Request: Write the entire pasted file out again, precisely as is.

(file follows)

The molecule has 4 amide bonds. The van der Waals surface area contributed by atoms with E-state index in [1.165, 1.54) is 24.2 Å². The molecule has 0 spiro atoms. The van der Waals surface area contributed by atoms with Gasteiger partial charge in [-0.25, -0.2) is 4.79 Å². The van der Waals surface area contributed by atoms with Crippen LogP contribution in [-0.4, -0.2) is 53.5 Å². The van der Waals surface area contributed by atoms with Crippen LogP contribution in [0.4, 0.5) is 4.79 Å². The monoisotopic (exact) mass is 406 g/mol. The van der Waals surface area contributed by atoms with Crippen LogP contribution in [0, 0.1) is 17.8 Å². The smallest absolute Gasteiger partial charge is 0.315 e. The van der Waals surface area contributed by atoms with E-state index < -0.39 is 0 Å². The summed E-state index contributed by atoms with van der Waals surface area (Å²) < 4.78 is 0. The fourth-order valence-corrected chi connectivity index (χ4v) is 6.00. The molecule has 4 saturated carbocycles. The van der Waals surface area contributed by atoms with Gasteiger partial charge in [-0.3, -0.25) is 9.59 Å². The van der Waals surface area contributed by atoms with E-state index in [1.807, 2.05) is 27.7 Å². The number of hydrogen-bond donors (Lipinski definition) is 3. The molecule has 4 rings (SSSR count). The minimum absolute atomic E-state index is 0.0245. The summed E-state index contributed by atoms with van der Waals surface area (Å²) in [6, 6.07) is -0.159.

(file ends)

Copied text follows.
The molecule has 4 amide bonds. The van der Waals surface area contributed by atoms with E-state index in [1.165, 1.54) is 24.2 Å². The molecule has 0 spiro atoms. The van der Waals surface area contributed by atoms with Gasteiger partial charge in [-0.25, -0.2) is 4.79 Å². The van der Waals surface area contributed by atoms with Crippen LogP contribution in [-0.4, -0.2) is 53.5 Å². The van der Waals surface area contributed by atoms with Crippen LogP contribution in [0.4, 0.5) is 4.79 Å². The monoisotopic (exact) mass is 406 g/mol. The van der Waals surface area contributed by atoms with Crippen LogP contribution in [0, 0.1) is 17.8 Å². The smallest absolute Gasteiger partial charge is 0.315 e. The van der Waals surface area contributed by atoms with E-state index < -0.39 is 0 Å². The summed E-state index contributed by atoms with van der Waals surface area (Å²) < 4.78 is 0. The fourth-order valence-corrected chi connectivity index (χ4v) is 6.00. The molecule has 4 saturated carbocycles. The van der Waals surface area contributed by atoms with Gasteiger partial charge in [-0.3, -0.25) is 9.59 Å². The van der Waals surface area contributed by atoms with E-state index in [1.807, 2.05) is 27.7 Å². The number of hydrogen-bond donors (Lipinski definition) is 3. The molecule has 4 rings (SSSR count). The minimum absolute atomic E-state index is 0.0245. The summed E-state index contributed by atoms with van der Waals surface area (Å²) in [6, 6.07) is -0.159.